Former R&AW chief expresses regret over failed talks with Geelani
Former Research and Analysis Wing (R&AW) chief AS Dulat has expressed regret over failed talks between the Indian administration and Hurriyat hardliner Syed Ali Shah Geelani
New Delhi: Former Research and Analysis Wing (R&AW) chief AS Dulat has expressed regret over failed talks between the Indian administration and Hurriyat hardliner Syed Ali Shah Geelani.
In an interview with a Pakistani television network, Dulat said that Geelani was, for many years, the 'only credible voice on the streets of Kashmir', adding that his not talking to the separatist leader was a 'grave error'. The former R&AW chief, however, noted that the situation was now going out of the control of the Hurriyat, stating that that is not good for anybody.
Dulat further said that while Islamabad claims that India is not bothered for the wellbeing of Kashmir, Pakistan too is not bothered for the same.
Dulat also revealed that he used to say that let the Indians talk to Hurriyat, after that Pakistan can and then whatever settlement is reached can be claimed by Islamabad as their victory, but then noted that for such a scenario to play out, a level of trust has to be established.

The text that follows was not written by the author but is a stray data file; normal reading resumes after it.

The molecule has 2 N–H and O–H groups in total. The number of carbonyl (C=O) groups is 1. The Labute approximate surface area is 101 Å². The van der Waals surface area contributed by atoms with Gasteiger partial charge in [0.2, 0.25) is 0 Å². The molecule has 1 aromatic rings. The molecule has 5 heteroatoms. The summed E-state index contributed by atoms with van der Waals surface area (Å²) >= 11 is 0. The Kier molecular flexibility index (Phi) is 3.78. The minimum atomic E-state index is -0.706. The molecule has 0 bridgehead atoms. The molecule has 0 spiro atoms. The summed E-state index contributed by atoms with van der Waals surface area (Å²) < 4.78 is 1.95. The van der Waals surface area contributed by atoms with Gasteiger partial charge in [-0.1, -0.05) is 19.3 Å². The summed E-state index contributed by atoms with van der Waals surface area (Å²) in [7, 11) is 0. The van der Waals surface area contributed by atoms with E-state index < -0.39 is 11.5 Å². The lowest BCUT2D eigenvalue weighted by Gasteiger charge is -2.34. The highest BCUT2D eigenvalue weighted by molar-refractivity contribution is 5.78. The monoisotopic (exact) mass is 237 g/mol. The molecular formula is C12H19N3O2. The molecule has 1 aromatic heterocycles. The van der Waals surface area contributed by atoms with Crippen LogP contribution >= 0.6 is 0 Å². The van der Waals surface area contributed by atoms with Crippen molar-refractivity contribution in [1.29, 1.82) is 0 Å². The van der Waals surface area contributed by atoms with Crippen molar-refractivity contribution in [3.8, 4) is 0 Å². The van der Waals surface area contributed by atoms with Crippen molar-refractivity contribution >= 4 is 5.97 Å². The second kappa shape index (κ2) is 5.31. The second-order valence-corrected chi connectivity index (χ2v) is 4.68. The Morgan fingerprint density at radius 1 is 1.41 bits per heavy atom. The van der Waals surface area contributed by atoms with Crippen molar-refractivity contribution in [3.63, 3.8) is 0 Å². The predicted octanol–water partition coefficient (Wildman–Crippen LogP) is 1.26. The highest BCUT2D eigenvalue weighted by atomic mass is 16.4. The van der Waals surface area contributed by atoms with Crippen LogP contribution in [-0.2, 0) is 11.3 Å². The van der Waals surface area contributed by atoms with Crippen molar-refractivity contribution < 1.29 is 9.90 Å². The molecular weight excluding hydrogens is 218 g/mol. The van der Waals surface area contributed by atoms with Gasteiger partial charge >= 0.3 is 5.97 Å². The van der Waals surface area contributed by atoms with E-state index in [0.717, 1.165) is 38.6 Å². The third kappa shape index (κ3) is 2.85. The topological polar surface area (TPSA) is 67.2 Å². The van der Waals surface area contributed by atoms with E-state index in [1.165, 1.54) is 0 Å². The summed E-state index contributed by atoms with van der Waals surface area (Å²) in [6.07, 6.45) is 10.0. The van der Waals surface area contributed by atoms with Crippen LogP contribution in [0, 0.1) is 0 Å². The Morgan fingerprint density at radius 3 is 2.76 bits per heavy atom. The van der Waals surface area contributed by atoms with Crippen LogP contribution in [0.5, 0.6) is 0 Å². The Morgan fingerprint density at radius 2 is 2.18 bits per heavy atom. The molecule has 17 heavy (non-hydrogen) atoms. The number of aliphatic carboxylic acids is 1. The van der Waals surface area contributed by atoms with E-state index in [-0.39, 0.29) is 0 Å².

Denying claims of interfering in the peace process, Dulat further stated that the disruptions have occurred due to the political decisions and cross purposes of Islamabad and New Delhi. Dulat also revealed that former Jammu and Kashmir chief minister Farooq Abdullah was of the opinion that 'terror camps' should be bombed, however adding that the National Conference leader may not have necessary meant it literally, but adding that such was his thinking.
The former R&AW chief also disclosed that separatist leader Shabir Shah never received a passport because he had never filled the form and thus never visited Pakistan, however adding that perhaps that was a reason because he had never wanted to.
Dulat also revealed that Hizbul Mujahideen Syed Salahudin had requested via the Information Bureau that his son Wahid be shifted from a college in Jammu to one in Srinagar, adding that he disagreed with the 'security concerns' raised by him.